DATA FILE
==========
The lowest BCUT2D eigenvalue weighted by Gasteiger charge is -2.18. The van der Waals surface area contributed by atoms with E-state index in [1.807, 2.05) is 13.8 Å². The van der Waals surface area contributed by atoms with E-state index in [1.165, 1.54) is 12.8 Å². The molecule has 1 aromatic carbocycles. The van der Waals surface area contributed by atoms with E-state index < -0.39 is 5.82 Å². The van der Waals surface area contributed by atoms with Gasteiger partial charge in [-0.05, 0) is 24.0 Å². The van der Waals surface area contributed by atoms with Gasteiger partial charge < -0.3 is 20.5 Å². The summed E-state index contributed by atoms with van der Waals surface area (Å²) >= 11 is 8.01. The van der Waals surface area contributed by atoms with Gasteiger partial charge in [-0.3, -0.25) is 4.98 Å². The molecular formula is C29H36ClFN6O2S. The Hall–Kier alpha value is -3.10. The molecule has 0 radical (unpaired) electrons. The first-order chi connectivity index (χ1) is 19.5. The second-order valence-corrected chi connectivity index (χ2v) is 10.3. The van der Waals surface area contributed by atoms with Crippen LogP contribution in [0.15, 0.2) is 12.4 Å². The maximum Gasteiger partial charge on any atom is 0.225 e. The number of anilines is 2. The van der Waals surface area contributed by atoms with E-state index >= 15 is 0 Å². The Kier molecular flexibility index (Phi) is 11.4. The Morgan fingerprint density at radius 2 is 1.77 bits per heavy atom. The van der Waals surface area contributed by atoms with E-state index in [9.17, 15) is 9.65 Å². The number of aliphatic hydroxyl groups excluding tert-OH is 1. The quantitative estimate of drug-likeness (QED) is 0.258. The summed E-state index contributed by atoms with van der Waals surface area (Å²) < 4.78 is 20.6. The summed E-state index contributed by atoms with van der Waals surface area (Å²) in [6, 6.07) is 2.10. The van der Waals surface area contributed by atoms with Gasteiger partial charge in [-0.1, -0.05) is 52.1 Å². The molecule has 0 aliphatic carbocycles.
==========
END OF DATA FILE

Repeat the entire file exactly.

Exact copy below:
The lowest BCUT2D eigenvalue weighted by Gasteiger charge is -2.18. The van der Waals surface area contributed by atoms with E-state index in [1.807, 2.05) is 13.8 Å². The van der Waals surface area contributed by atoms with E-state index in [1.165, 1.54) is 12.8 Å². The molecule has 1 aromatic carbocycles. The van der Waals surface area contributed by atoms with E-state index < -0.39 is 5.82 Å². The van der Waals surface area contributed by atoms with Gasteiger partial charge in [-0.05, 0) is 24.0 Å². The van der Waals surface area contributed by atoms with Gasteiger partial charge < -0.3 is 20.5 Å². The summed E-state index contributed by atoms with van der Waals surface area (Å²) >= 11 is 8.01. The van der Waals surface area contributed by atoms with Gasteiger partial charge in [-0.3, -0.25) is 4.98 Å². The molecular formula is C29H36ClFN6O2S. The Hall–Kier alpha value is -3.10. The molecule has 0 radical (unpaired) electrons. The first-order chi connectivity index (χ1) is 19.5. The second-order valence-corrected chi connectivity index (χ2v) is 10.3. The van der Waals surface area contributed by atoms with Crippen LogP contribution in [0.15, 0.2) is 12.4 Å². The maximum Gasteiger partial charge on any atom is 0.225 e. The number of anilines is 2. The van der Waals surface area contributed by atoms with E-state index >= 15 is 0 Å². The Kier molecular flexibility index (Phi) is 11.4. The Morgan fingerprint density at radius 2 is 1.77 bits per heavy atom. The van der Waals surface area contributed by atoms with E-state index in [9.17, 15) is 9.65 Å². The number of aliphatic hydroxyl groups excluding tert-OH is 1. The quantitative estimate of drug-likeness (QED) is 0.258. The summed E-state index contributed by atoms with van der Waals surface area (Å²) < 4.78 is 20.6. The summed E-state index contributed by atoms with van der Waals surface area (Å²) in [6, 6.07) is 2.10. The van der Waals surface area contributed by atoms with Gasteiger partial charge in [-0.1, -0.05) is 52.1 Å². The molecule has 0 aliphatic carbocycles.